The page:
May 29, 1997
Israel Through an Artist's Eyes
By Diane Arieff Zaga,
If you didn't know that David Rose was one of our priceless assets, proceed to his pen and ink drawings on exhibit at the University of Judaism's Platt Gallery. A look at this lively body of work suggests that virtually everywhere 20th-century Jewish history was being made, David Rose was there.
Very different in tone, style and intent is the work of 19th-century photographer Félix Bonfils. The Stephen Cohen Gallery presents his fascinating photographs of 19th-century Palestine. Like other commercial photographers working in the Near East during the late 1800s, Bonfils pictures are an outsider's ethnographic exploration of an exotic culture -- its working people, social life, native customs and dress. These views are infused with a recognition of their relation to stories told in the Bible. Bonfils' small albumen prints, which feature Biblical places and references with an almost abstract quality, convey a strong sense of mystery and timelessness. Solitary figures appear against vast desert landscapes or sitting motionless near the water's edge. The results are astonishingly beautiful. Both exhibitions open this weekend.
Above, left, David Rose's illustration of the children's area of a kibbutz bomb shelter near the Golan Heights, 1972. Below, Félix Bonfils' "The Dead Sea," c.1880.In his role as artist-reporter, Rose began early. "When I finished art school," he told The Journal, "I went to Palestine. This was during the 1930s and I was very interested in the Zionist movement. I tramped around the country with a knapsack on my back. I knew some Hebrew and some Yiddish, and I just went from kibbutz to kibbutz. It was one of the most interesting experiences of my life." Rose's work from that time -- which depicted the campfire cameraderie, irrigation efforts and other aspects of pioneer life -- was widely exhibited. Some of it is on permanent display at the Israel Museum.
The artist's Platt show, entitled "Celebrating 100 Years of Zionism," is being sponsored, appropriately enough, by the Consulate General of Israel, but the subject matter in this body of work extends far beyond the life and times of pre-State chalutzim (pioneers). In the decades that followed, Rose continued to document life in modern Israel while on assignment for the Histadrut, the Anti-Defamation League, Jewish National Fund and other organizations. Equally important are Rose's drawings of Jewish life worldwide: Polish Jewish refugees in Denmark, fleeing German Jews who were turned back at the Swiss frontier and drawings that depicted Nazi concentration camps.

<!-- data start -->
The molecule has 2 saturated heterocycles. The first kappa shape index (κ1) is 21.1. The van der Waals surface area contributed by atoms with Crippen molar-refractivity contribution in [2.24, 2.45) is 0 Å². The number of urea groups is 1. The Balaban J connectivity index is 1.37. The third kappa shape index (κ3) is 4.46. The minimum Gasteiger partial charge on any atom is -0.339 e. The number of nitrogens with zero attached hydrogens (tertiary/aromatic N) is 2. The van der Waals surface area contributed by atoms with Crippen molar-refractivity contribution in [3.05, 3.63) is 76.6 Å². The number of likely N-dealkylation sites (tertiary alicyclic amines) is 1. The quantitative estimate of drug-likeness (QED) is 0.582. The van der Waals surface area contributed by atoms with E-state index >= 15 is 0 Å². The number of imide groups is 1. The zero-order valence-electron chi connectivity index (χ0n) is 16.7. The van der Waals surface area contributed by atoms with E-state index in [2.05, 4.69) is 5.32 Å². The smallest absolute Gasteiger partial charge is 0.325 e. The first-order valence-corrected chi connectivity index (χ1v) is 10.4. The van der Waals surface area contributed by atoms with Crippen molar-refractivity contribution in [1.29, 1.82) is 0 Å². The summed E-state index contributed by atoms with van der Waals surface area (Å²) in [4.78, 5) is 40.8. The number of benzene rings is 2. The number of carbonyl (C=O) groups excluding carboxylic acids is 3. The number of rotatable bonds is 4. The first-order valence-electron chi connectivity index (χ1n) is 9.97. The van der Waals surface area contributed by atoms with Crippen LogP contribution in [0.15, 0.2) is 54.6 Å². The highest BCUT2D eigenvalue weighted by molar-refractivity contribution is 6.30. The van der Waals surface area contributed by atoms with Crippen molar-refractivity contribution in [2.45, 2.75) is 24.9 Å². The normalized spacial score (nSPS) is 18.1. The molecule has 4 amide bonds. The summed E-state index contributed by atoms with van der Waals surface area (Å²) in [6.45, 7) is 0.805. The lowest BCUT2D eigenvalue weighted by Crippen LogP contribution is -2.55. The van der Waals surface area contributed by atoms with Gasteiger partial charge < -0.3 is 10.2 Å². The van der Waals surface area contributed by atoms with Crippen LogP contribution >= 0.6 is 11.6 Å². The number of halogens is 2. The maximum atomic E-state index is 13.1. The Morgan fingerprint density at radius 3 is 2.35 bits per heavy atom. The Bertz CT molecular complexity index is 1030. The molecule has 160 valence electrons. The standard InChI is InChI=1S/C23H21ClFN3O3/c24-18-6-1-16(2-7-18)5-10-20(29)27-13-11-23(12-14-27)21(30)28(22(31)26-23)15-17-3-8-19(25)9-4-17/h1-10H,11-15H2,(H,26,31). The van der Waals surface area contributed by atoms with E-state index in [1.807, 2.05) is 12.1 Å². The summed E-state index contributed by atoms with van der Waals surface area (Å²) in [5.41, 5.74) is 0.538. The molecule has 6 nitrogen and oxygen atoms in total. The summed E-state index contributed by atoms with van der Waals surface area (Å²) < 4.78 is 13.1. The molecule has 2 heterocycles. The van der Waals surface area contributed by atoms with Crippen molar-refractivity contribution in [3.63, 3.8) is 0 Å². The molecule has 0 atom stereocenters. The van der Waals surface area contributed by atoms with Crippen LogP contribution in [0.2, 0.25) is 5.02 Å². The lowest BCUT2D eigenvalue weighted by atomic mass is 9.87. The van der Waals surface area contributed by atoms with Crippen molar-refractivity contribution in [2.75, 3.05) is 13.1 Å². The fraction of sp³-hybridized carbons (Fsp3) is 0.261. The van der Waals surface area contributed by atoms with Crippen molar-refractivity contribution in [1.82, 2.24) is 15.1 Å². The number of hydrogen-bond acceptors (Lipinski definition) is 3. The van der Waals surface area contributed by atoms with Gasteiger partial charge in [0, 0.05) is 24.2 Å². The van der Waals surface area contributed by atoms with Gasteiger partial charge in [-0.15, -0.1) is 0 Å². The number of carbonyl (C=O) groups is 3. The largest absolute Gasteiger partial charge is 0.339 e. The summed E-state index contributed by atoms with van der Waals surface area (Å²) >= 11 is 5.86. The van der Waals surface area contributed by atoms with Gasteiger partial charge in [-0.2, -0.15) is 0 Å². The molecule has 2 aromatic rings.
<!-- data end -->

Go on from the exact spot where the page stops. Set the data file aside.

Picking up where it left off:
In his six decades as a professional artist, Rose worked for everyone from Israel Bonds to Walt Disney. "The reason my career is strange," he said, "is that I had to straddle two different directions -- commercial art to support my family and fine art to pursue my career." Disney Studios beckoned Rose shortly after his wanderings through 1930s Palestine, prompting him to move to California. During his four years there he worked on such legendary animated features as "Fantasia," "Snow White" and "Pinocchio." During World War II, Rose was assigned to a unit under film director Frank Capra that made films for the U.S. War Department.
After the war, Rose enjoyed a successful commercial art career in film and TV advertising as an illustrator and art director, but he continued to cover dramatic moments in contemporary Jewish history as they unfolded. On assignment to furnish courtroom drawings for Reuters, CNBC and NBC, he attended the trial of the infamous French war criminal Klaus Barbie. "Most of my parents' family in Poland perished during the Holocaust," Rose said, "so as these broken people, the survivor witnesses, each took the stand and gave their accounts, there were times I was listening to their testimonies that it so affected me my eyes clouded with tears. I had to stop drawing and wait until I could collect myself. That was the most moving moment I ever had during that kind of work."
"Félix Bonfils - Views of Palestine c. 1880" runs from May 30 - July 5 at the Stephen Cohen Gallery, 7358 Beverly Blvd., LA. (213) 937-5525. The David Rose exhibition at UJ's Platt Gallery runs from June 1-15 with an opening reception on June 5. 15600 Mulholland Dr. in Bel Air. (310) 476-9777, ext. 203.
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